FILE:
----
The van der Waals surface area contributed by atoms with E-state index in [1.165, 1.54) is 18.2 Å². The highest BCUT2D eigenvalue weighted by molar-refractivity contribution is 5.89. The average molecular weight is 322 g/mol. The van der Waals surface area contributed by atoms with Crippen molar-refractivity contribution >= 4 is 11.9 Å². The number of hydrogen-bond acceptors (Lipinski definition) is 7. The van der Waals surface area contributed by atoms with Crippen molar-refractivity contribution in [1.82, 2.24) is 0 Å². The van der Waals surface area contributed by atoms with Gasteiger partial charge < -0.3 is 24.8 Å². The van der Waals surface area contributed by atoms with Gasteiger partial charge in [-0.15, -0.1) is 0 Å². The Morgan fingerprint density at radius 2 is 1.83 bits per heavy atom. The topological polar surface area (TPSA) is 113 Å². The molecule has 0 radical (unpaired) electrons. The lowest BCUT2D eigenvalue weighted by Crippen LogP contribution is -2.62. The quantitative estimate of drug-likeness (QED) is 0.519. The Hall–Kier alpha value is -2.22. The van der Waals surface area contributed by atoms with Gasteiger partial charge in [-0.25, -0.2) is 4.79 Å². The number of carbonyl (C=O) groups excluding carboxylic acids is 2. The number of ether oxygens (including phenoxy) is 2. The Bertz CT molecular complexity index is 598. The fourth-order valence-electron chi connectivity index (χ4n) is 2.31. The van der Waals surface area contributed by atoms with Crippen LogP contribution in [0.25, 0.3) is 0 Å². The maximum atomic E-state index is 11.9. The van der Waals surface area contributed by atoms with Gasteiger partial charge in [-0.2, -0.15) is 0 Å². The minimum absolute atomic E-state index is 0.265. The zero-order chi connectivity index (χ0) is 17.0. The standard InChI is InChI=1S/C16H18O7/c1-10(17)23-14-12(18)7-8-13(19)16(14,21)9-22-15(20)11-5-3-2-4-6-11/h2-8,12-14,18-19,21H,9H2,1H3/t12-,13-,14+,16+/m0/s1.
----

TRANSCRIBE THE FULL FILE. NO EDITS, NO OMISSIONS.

The van der Waals surface area contributed by atoms with E-state index in [1.165, 1.54) is 18.2 Å². The highest BCUT2D eigenvalue weighted by molar-refractivity contribution is 5.89. The average molecular weight is 322 g/mol. The van der Waals surface area contributed by atoms with Crippen molar-refractivity contribution >= 4 is 11.9 Å². The number of hydrogen-bond acceptors (Lipinski definition) is 7. The van der Waals surface area contributed by atoms with Crippen molar-refractivity contribution in [1.82, 2.24) is 0 Å². The van der Waals surface area contributed by atoms with Gasteiger partial charge < -0.3 is 24.8 Å². The van der Waals surface area contributed by atoms with Gasteiger partial charge in [-0.15, -0.1) is 0 Å². The Morgan fingerprint density at radius 2 is 1.83 bits per heavy atom. The topological polar surface area (TPSA) is 113 Å². The molecule has 0 radical (unpaired) electrons. The lowest BCUT2D eigenvalue weighted by Crippen LogP contribution is -2.62. The quantitative estimate of drug-likeness (QED) is 0.519. The Hall–Kier alpha value is -2.22. The van der Waals surface area contributed by atoms with Gasteiger partial charge in [-0.25, -0.2) is 4.79 Å². The number of carbonyl (C=O) groups excluding carboxylic acids is 2. The number of ether oxygens (including phenoxy) is 2. The Bertz CT molecular complexity index is 598. The fourth-order valence-electron chi connectivity index (χ4n) is 2.31. The van der Waals surface area contributed by atoms with Crippen LogP contribution in [0.25, 0.3) is 0 Å². The maximum atomic E-state index is 11.9. The van der Waals surface area contributed by atoms with Gasteiger partial charge in [-0.2, -0.15) is 0 Å². The minimum absolute atomic E-state index is 0.265. The zero-order chi connectivity index (χ0) is 17.0. The standard InChI is InChI=1S/C16H18O7/c1-10(17)23-14-12(18)7-8-13(19)16(14,21)9-22-15(20)11-5-3-2-4-6-11/h2-8,12-14,18-19,21H,9H2,1H3/t12-,13-,14+,16+/m0/s1.